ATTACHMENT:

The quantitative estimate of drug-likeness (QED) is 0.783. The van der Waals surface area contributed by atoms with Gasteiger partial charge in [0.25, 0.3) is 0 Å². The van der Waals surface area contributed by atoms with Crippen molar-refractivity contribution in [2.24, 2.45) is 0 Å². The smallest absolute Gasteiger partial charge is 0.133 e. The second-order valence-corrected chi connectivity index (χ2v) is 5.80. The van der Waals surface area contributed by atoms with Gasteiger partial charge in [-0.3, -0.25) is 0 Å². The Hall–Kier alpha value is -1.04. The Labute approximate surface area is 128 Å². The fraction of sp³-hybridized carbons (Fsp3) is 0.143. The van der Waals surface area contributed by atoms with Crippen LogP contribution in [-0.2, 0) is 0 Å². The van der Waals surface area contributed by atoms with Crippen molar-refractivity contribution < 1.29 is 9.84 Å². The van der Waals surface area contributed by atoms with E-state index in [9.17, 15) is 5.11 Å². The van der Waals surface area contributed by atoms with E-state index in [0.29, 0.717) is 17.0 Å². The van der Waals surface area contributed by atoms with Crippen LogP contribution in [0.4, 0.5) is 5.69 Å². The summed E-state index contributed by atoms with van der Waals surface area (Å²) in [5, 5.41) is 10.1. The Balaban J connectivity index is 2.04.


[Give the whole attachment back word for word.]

The quantitative estimate of drug-likeness (QED) is 0.783. The van der Waals surface area contributed by atoms with Gasteiger partial charge in [0.25, 0.3) is 0 Å². The van der Waals surface area contributed by atoms with Crippen molar-refractivity contribution in [2.24, 2.45) is 0 Å². The smallest absolute Gasteiger partial charge is 0.133 e. The second-order valence-corrected chi connectivity index (χ2v) is 5.80. The van der Waals surface area contributed by atoms with Gasteiger partial charge in [-0.3, -0.25) is 0 Å². The Hall–Kier alpha value is -1.04. The Labute approximate surface area is 128 Å². The fraction of sp³-hybridized carbons (Fsp3) is 0.143. The van der Waals surface area contributed by atoms with Crippen LogP contribution in [-0.2, 0) is 0 Å². The van der Waals surface area contributed by atoms with Crippen molar-refractivity contribution < 1.29 is 9.84 Å². The van der Waals surface area contributed by atoms with E-state index in [9.17, 15) is 5.11 Å². The van der Waals surface area contributed by atoms with E-state index in [0.29, 0.717) is 17.0 Å². The van der Waals surface area contributed by atoms with Crippen LogP contribution in [0.4, 0.5) is 5.69 Å². The summed E-state index contributed by atoms with van der Waals surface area (Å²) in [5, 5.41) is 10.1. The Balaban J connectivity index is 2.04.